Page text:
Genes Related to Fe–S Clusters Biogenesis and Iron Recruiting

Reactive oxygen species can directly affect IscR, which modulates a set of genes involved in iron–sulfur prosthetic groups (Fe–S clusters) biogenesis (namely, the Isc and Suf systems as well as ErpA and NfuA; Blanchard et al., 2007; Py and Barras, 2010). RNA-seq results showed that genes iscR, erpA, and nfuA were up-regulated by 3.6 to 8.2-fold in As(V) stressed cells (Supplementary Table S1). Meanwhile, the expression of erpA and nfuA was also validated by RT-qPCR (Figure 1). These results indicate increased Fe–S cluster biogenesis. Many genes encoding proteins containing Fe–S clusters (Fe–S proteins) were regulated in As(V) stressed cells; most of them were up-regulated. These proteins have prominent roles in multiple important cellular processes, including respiration (NapF, NapA, NapG, NapH, NarG, NarH encoded by napF, napA, napG, napH, narG, narH, and NarY, NarZ encoded by narY, narZ), central metabolism (FhuF, BfD, Hcp, Hcr encoded by fhuF, bfd, hcp, hcr), biosynthetic pathways (NfuA, ErpA encoded by nfuA, erpA), and gene regulation (NsrR, IscR, SoxR encoded by nsrR iscR, soxR). The robust regulation of these Fe–S proteins could be the reason of increased Fe–S clusters biogenesis. In As(V) stressed cells more iron should be recruited to alleviate the stress. Consistent with this, genes encoding proteins related to iron uptake were regulated under As(V) exposure (Supplementary Table S1); feoA encoding FeoA for ferrous iron uptake (Lau et al., 2013; Weaver et al., 2013), fhuA, fepD, and fhuF encoding FhuA, FepD, and FhuF for ferric iron (siderophore) uptake (Chenault and Earhart, 1992; Cleiss-Arnold et al., 2010; Miethke, 2013), were up-regulated by 3.0 to 7.7-fold; exbB encoding ExbB for the energy-transducing TonB–ExbB–ExbD complex of ferric iron transport (Andrews et al., 2003) was up-regulated 5.3-fold. Genes bfd and bfr, encoding iron storage protein bacterioferritin-associated ferredoxin (Bfd) and bacterioferritin (Bfr), are reciprocally regulated by iron availability via ferric uptake regulator (Quail et al., 1996). Bfd and Bfr can store iron as ferric iron to protect cells against ROS resulting from ferrous iron overload (Andrews et al., 2003). In RNA-seq results, bfd was up-regulated by 22.8-fold, while bfr was down-regulated by 2.4-fold (Supplementary Table S1). The regulations of these iron related genes indicated As(V) stressed cells robustly recruited iron to cells.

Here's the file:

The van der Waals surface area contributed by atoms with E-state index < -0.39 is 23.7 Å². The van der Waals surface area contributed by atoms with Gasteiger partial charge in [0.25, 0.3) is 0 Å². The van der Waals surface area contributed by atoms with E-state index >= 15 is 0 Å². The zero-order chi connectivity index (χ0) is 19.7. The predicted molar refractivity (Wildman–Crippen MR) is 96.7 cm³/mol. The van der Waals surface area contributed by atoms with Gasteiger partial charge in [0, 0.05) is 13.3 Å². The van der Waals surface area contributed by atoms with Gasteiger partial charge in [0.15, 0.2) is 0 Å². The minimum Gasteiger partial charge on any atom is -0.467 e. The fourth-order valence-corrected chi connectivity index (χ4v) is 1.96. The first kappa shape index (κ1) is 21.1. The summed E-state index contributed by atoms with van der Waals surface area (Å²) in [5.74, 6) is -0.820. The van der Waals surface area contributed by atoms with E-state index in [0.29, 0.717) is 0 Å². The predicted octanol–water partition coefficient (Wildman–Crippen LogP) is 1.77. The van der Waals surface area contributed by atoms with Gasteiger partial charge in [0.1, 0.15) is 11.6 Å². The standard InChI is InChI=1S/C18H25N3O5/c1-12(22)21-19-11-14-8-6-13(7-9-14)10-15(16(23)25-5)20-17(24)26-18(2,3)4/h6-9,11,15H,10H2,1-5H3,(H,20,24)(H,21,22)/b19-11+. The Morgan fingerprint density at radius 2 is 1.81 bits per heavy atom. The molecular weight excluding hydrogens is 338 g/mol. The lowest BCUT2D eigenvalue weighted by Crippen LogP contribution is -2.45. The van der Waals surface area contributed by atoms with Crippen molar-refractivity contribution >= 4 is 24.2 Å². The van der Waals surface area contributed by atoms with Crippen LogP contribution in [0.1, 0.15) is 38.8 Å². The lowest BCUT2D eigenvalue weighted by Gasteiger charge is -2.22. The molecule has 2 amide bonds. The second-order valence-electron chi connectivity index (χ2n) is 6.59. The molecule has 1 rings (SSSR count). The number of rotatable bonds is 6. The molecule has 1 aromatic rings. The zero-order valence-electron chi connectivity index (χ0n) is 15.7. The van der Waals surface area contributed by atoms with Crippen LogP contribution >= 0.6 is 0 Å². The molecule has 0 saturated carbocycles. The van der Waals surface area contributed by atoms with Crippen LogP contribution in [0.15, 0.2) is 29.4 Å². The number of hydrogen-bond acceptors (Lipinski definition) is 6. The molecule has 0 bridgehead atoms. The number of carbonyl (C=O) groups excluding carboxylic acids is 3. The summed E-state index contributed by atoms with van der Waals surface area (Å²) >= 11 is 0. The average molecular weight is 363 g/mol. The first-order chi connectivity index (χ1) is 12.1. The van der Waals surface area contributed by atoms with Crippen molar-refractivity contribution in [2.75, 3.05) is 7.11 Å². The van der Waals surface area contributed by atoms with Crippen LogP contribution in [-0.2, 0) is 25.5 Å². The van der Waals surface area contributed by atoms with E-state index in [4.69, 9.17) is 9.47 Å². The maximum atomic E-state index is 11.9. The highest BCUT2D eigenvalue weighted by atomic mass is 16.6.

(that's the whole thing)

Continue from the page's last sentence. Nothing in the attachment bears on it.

Genes Related to Iron–Sulfur Cluster Repair and Suppressed Fenton Reaction

The gene ytfE, known as one of NsrR’s targets (Filenko et al., 2007; Spiro, 2007), encoding Fe–S cluster repair protein YtfE, was significantly up-regulated, by 72.2-fold (Supplementary Table S1), suggesting that robust repair occurred in damaged Fe–S clusters in As(V) stressed cells. Fe–S clusters in dehydratases can be damaged by univalent oxidants, converting the clusters to inactive form and causing concomitant loss of Fe2+ which fuels Fenton reaction to produce the highly reactive HO (Djaman et al., 2004; Jang and Imlay, 2007; Py and Barras, 2010). Fe2+ is recruited and integrated to Fe–S clusters by YtfE, which could decrease the cascade of the Fenton reaction (Py and Barras, 2010). The H2O2 scavenging system was another critical component to decrease Fenton reaction. In our study, the hcp–hcr genes, also modulated by NsrR, which encodes a hybrid cluster protein Hcp and its redox partner Hcr, were up-regulated under As(V) stress. Hcp–Hcr complex has been suggested to be a hydroxylamine reductase or peroxidase (Wolfe et al., 2002; Almeida et al., 2006). This result suggested that Hcp–Hcr might play an important role in scavenging H2O2 in As(V) stressed cells. Taken together, NO could induce Fe–S cluster repair and suppress Fenton reaction by modulating the expression of nsrR.

Genes Related to DNA and Protein Repair

In our study, the transcriptions of soxR and soxS were highly up-regulated under As(V) exposure (Supplementary Table S1 and Figure 1). These two genes encode two separate transcription activators SoxR and SoxS that participate in a two-step activation (Pomposiello and Demple, 2001). SoxR is a transcription factor containing [2Fe–2S] clusters, which coordinate the response to oxidative stress (Lushchak, 2011). SoxR can be distinctly activated by superoxide stress and thereby induce SOD in aerobic stress (Pomposiello and Demple, 2001; Gu and Imlay, 2011). However, in anaerobic cells, SoxR is able to be activated by redox drugs when alternative respiratory acceptors were provided (Gu and Imlay, 2011). SoxR also exhibits a mechanism of activation by NO, which is independent of the presence of oxygen (Pomposiello and Demple, 2001). In E. coli, SoxRS modulates more than 100 genes, encoding various proteins (Blanchard et al., 2007), which have diverse biological functions; including NADPH regeneration, superoxide scavenging, DNA repair, protein repair, recycling of damaged macromolecules, xenobiotic efflux, and carbon metabolism (Pomposiello and Demple, 2001; Blanchard et al., 2007). We suggest that the LSJC7 SoxRS gene, at least, could modulate DNA and protein repair in As(V) stressed cells, though more studies should be done to illuminate its targets. Because As(V) stressed cells were undergoing a hypoxia circumstance and the gene encoding SOD was not found significantly modulated, we propose that NO was the reason to activate SoxRS in LSJC7.